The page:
Eco-friendly, cost-effective green chemistry taking roots

In short, ways and means are being searched to clean up the mess created by ‘dirty chemistry.’ There are endless instances of the damages done by chemicals, forceful closure of chemical units following their hazardous presence, and classic examples like the banning of DDT after reports of its ill-effects on environment and wildlife.

‘Damn the chemists and to hell with chemistry’ goes the public outcry on many occasions. Not too long ago, a reputed pharmaceutical company in Andhra Pradesh — the largest producer of the most cost-effective anti-ulcer drug Ranitidine — had to face closure following notice by the pollution control board.

The horrendous smelling dimethyl sulfide generated while producing the drug was said to be detrimental to both health and environment. This was only one example as in every state the residents have faced one or the other problem caused by chemical waste or obnoxious odour.

The public outrage, however, is only one side of the coin for we cannot probably imagine our lives without chemicals.  Right from soap, paper, starch, vegetable oils, ghee, tannery, distillery, cosmetics, rubber, computer chips to plastics and petroleum, there is hardly anything without a chemical touch. Shouldn’t we also be thankful to chemistry for the innovations in the pharmaceutical industry that has enhanced life expectancy and produced miracle drugs for many ailments?
Amidst repeated echoes of ‘damn chemistry’ playing up with environment and hampering sustainable development, the future, however, doesn’t appear to be all that dismal. A silver lining has emerged with the new approach for the design and synthesis of chemicals.

A new concept called ‘Green Chemistry’ — eagerly sought after by engineering sciences, including biology and the energy industry — is catching the fancy of scientists working in all branches of chemistry — organic, inorganic, physical, analytical and biochemistry. In the initial phase, green chemists have already replaced highly toxic and hazardous solvents with green solvents like ionic liquids, super critical CO2 and water.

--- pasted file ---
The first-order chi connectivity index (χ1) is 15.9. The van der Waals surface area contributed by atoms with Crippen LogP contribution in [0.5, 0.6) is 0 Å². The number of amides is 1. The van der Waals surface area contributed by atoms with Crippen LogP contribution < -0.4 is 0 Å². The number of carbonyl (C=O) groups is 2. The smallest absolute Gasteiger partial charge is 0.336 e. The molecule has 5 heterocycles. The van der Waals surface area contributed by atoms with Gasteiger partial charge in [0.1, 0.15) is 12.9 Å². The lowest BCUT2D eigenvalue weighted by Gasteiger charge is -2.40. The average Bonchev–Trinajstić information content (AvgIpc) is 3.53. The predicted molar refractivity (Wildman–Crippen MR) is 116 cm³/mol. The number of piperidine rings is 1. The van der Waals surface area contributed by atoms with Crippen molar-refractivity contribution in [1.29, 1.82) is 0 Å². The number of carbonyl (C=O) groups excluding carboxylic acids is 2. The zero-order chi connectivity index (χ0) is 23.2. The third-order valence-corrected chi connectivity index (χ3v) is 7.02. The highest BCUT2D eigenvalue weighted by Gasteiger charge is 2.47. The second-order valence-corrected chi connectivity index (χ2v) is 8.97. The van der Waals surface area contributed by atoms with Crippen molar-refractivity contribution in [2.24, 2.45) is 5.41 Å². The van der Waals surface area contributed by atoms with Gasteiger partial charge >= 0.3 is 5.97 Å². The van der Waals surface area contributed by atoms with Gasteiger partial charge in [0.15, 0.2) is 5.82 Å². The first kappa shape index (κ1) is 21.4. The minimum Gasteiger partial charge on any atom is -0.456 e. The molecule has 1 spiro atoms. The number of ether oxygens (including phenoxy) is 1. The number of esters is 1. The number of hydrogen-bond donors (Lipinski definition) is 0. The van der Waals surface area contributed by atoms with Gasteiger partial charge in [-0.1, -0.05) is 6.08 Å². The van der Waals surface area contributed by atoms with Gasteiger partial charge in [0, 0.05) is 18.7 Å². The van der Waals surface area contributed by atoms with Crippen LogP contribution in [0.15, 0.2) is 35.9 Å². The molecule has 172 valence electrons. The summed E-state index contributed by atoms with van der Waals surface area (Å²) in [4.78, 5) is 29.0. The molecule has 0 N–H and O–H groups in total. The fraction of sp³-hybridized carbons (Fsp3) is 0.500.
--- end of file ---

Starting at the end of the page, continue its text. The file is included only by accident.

Green chemistry or sustainable chemistry has been around for more than a decade but it gained momentum with the launch of ‘Twelve Principles of Green Chemistry’ by Prof Paul T Anastas and Prof John C Warner in 1998 in the US. It is now being explored and used by many countries including UK, Canada, Australia and Germany. Being one of the leading producers of pesticides and pharmaceutics, India has also realised the need to go green.

Acceptance in industry

Having achieved tremendous success since its inception and the industries also warmly accepting it, green chemistry has already saved millions of dollars in resources and clean up expenses. In addition to reducing a great amount of toxic waste and saving billions of gallons of water, it has also significantly helped in reducing greenhouse gases. New fields of investigation like new synthetic and analytical methodologies, new approaches to molecular design, new solvent systems and new catalysts have been launched in green chemistry. It has showed environmental benefits, exhibited superior product performance and is also cost-effective.

What are the barriers then?  Prof Warner, hailed as the father of green chemistry, feels that innovations are needed not only in beakers and flasks, but also in the organisations surrounding them.

Addressing scientists and students at the just concluded workshop on green chemistry at the University of Rajasthan, Jaipur, Prof Warner stressed on the need for an interdisciplinary approach and effective collaboration between industry, academics, government, NGOs and society in general.

At a time when the chemical industry is as big as $3 trillion and hundreds of chemicals impacting human life every day, it is essential to strike the right balance between society, environment and economics. With India’s growing industrial capacities in large scale production of petrochemicals, pharmaceuticals, pesticides and various other consumer durables, there is a need for practicing green chemistry extensively.

The era of best green practices has already dawned. SMS pharmaceutics has won acclaim for its green practices from the Indo-US Science and Technology Forum. Dr Reddy’s Laboratories Ltd has recently joined the Green Chemistry Institute Pharmaceutical Roundtable of the American Chemical Society.

The concept is also being extensively promoted by the department of science and technology’s Green Chemistry Task Force by sponsoring academic events and seminars in universities and colleges.

A Green Chemistry Network Centre (GCNC) is working at Delhi University to build a network for exchange of expertise and dissemination of knowledge through study materials.

Green chemistry is often mistaken for environmental chemistry, which is actually the chemistry of the natural environment, that of pollutant chemicals in nature. Green chemistry, in fact, focuses on minimising and preventing pollution at its point of origin to achieve maximum efficiency of any given chemical choice.

Concerted efforts are also needed to change the mindset and practices prevalent in school and college curricula. It is time to move on from conventional methods of analysis to greener methods, even  if that means bidding goodbye to familiar odours like H2S from classroom laboratories!

Liked the story?

  • 0

    Happy
  • 0

    Amused
  • 0

    Sad
  • 0

    Frustrated
  • 0

    Angry